The idea that there is not a plan in place to reunite them, and that it is highly likely some children will never be reunited, is just horrible. Thomas Buser-Clancy, a staff attorney at the ACLU of Texas
But many parents aren't even given that much detail. "Parents have been separated from their kids for three to four days and are obviously undergoing severe anxiety and trauma about where their child is," Buser-Clancy said. "Imagine the gut-wrenching pain they are going through not knowing anything about their child." He described the government's process for reuniting families as "haphazard and callously indifferent to the trauma that both the parents and children are undergoing."
A CBP spokesperson told HuffPost in an email, "For those children still in Border Patrol custody, we are reuniting them with parents or legal guardians returned to Border Patrol custody following prosecution" and pointed to the Department of Homeland Security's website, which states that every facility in which migrants are kept for over 72 hours has posters with phone numbers and emails parents can use to try to and locate their children.
ICE did not respond to HuffPost's request for comment.
Buser-Clancy said that he hadn't seen any such posters in the detention centers and that none of the parents he's spoken to are aware of a hotline. He's seen migrants submit a written request to find their child's location, and though some have received answers, others have not. In the best-case scenario, Buser-Clancy said, a parent is able to speak with their child by phone.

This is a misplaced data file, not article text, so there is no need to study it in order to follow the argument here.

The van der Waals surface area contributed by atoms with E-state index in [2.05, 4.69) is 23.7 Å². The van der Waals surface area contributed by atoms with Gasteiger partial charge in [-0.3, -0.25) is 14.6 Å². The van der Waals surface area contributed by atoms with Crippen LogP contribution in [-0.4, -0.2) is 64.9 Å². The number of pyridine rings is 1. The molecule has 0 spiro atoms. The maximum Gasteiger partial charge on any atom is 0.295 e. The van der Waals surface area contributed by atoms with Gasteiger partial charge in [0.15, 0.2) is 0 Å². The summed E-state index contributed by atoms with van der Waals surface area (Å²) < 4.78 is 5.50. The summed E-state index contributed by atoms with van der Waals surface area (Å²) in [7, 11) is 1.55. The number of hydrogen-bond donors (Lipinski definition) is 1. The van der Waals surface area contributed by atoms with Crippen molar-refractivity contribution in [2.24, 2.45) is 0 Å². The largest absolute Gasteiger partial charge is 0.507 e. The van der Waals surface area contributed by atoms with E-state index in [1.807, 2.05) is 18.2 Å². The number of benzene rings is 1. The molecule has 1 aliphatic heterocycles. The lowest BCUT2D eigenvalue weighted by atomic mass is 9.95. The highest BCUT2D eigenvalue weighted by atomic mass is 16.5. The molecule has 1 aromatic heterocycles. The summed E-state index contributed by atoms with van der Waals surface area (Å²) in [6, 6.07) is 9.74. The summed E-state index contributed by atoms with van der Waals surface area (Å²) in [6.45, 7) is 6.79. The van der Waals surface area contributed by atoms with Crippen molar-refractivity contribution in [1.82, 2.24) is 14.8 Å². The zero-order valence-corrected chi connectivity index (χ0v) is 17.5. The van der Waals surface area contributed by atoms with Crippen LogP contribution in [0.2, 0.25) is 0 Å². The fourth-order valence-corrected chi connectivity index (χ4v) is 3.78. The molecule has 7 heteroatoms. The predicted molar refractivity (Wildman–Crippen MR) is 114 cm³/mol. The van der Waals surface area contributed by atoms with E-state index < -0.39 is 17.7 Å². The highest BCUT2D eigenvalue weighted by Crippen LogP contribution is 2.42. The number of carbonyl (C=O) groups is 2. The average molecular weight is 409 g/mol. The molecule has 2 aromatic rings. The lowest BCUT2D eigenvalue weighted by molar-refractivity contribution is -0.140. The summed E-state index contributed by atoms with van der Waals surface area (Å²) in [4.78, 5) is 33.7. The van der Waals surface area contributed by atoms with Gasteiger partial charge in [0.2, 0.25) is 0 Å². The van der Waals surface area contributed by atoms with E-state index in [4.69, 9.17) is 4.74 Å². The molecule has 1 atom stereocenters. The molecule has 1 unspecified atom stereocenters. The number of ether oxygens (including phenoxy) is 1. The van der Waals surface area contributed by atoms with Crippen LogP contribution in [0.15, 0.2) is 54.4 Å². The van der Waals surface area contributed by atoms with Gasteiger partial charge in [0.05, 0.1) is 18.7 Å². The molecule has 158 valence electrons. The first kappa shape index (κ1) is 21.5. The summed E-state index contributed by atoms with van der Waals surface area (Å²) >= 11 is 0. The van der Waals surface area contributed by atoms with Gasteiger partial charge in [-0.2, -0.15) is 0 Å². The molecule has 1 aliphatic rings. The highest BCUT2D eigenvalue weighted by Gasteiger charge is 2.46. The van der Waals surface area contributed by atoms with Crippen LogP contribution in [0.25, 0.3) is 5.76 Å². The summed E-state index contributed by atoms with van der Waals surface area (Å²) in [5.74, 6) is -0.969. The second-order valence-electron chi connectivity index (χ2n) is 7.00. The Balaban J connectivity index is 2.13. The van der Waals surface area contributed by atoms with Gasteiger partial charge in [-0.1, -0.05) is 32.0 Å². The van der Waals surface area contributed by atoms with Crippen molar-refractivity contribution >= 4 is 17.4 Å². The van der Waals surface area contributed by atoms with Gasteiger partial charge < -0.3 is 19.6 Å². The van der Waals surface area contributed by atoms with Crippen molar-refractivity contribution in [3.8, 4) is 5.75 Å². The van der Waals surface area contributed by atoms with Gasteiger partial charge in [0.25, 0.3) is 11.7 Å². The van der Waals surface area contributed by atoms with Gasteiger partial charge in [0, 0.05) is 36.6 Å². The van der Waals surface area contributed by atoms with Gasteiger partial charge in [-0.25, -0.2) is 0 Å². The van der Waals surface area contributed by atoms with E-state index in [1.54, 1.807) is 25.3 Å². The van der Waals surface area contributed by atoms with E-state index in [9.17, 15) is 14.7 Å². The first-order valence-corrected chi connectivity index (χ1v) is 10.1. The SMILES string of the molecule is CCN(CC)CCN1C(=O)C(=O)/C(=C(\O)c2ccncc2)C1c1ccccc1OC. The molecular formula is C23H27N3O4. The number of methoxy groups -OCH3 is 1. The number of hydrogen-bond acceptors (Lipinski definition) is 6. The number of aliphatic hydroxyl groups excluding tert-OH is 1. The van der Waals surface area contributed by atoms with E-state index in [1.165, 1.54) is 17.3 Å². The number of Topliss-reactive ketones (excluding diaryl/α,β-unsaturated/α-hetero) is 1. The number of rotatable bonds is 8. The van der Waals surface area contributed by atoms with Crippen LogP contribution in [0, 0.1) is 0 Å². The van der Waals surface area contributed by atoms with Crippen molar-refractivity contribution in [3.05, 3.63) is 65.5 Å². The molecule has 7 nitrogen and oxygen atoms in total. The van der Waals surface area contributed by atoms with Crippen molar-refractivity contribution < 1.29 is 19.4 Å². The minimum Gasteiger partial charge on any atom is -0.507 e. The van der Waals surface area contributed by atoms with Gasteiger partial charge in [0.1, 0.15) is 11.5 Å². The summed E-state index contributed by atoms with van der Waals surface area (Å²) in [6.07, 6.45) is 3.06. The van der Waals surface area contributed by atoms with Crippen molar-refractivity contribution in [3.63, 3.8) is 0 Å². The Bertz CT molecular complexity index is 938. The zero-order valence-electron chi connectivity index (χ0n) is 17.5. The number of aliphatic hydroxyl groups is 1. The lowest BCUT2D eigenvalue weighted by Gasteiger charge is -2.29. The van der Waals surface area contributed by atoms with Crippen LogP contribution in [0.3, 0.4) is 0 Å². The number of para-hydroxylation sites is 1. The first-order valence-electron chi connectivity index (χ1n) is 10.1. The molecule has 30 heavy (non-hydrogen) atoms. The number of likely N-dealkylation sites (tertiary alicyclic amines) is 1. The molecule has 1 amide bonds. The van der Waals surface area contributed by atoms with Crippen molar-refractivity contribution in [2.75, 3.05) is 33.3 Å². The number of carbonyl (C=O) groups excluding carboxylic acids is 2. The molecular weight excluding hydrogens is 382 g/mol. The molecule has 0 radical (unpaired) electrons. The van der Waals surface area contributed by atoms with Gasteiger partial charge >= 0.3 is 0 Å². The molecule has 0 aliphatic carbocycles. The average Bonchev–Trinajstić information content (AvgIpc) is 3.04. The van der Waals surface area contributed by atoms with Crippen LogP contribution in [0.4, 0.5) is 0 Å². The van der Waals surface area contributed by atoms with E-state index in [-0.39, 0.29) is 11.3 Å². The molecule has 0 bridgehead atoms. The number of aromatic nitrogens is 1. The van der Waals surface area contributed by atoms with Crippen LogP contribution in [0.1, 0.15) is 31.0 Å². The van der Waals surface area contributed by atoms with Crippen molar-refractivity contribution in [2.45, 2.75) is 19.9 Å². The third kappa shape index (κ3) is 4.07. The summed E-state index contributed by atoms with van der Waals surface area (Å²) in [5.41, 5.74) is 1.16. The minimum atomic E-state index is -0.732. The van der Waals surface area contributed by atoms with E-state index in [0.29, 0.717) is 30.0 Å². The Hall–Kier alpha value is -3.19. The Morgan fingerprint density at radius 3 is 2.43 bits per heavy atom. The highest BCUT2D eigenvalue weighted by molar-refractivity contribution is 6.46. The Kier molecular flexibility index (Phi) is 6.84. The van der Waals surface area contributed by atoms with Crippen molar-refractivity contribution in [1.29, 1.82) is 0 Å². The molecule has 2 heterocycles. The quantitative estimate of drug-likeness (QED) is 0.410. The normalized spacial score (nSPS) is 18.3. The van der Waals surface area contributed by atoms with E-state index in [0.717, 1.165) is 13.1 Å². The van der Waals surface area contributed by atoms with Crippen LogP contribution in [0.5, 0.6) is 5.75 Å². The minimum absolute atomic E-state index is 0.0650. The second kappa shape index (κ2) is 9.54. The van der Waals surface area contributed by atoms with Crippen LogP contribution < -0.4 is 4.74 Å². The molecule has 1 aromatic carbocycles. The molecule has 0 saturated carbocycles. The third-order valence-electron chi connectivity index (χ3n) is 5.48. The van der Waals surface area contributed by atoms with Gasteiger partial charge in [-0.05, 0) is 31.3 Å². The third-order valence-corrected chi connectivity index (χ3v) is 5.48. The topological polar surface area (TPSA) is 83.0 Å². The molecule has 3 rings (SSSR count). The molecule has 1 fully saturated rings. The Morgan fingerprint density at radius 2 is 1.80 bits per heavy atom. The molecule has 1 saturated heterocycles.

Grier Weeks, a senior executive at the National Association to Protect Children, said the government should have implemented a better tracking system to monitor families. "They have to get everyone into a single database and know where they are at all times," he told HuffPost. "They don't care about a kid as much as Amazon cares about a package ― or else they would keep track of them."
García said that, at the very least, immigration officials should have given parents their children's identification numbers, known as alien numbers and assigned to every undocumented immigrant who enters U.S. custody.
"If [the government is] going to create unaccompanied minor children, then they should have a system in place that's going to facilitate reunification,"hesaid. "It's total chaos."
Elissa Steglich, a clinical professor in the University of Texas School of Law's Immigration Clinic, said that, for the time being, parents can only reunite with their children if their asylum process is successful. If they are deported, it could be very hard to find children who could be in government facilities or foster care.
"The trauma and the lasting harm to these children is just reprehensible," Steglich said. "We really do owe it morally and legally to the parent to reunify them with their children immediately."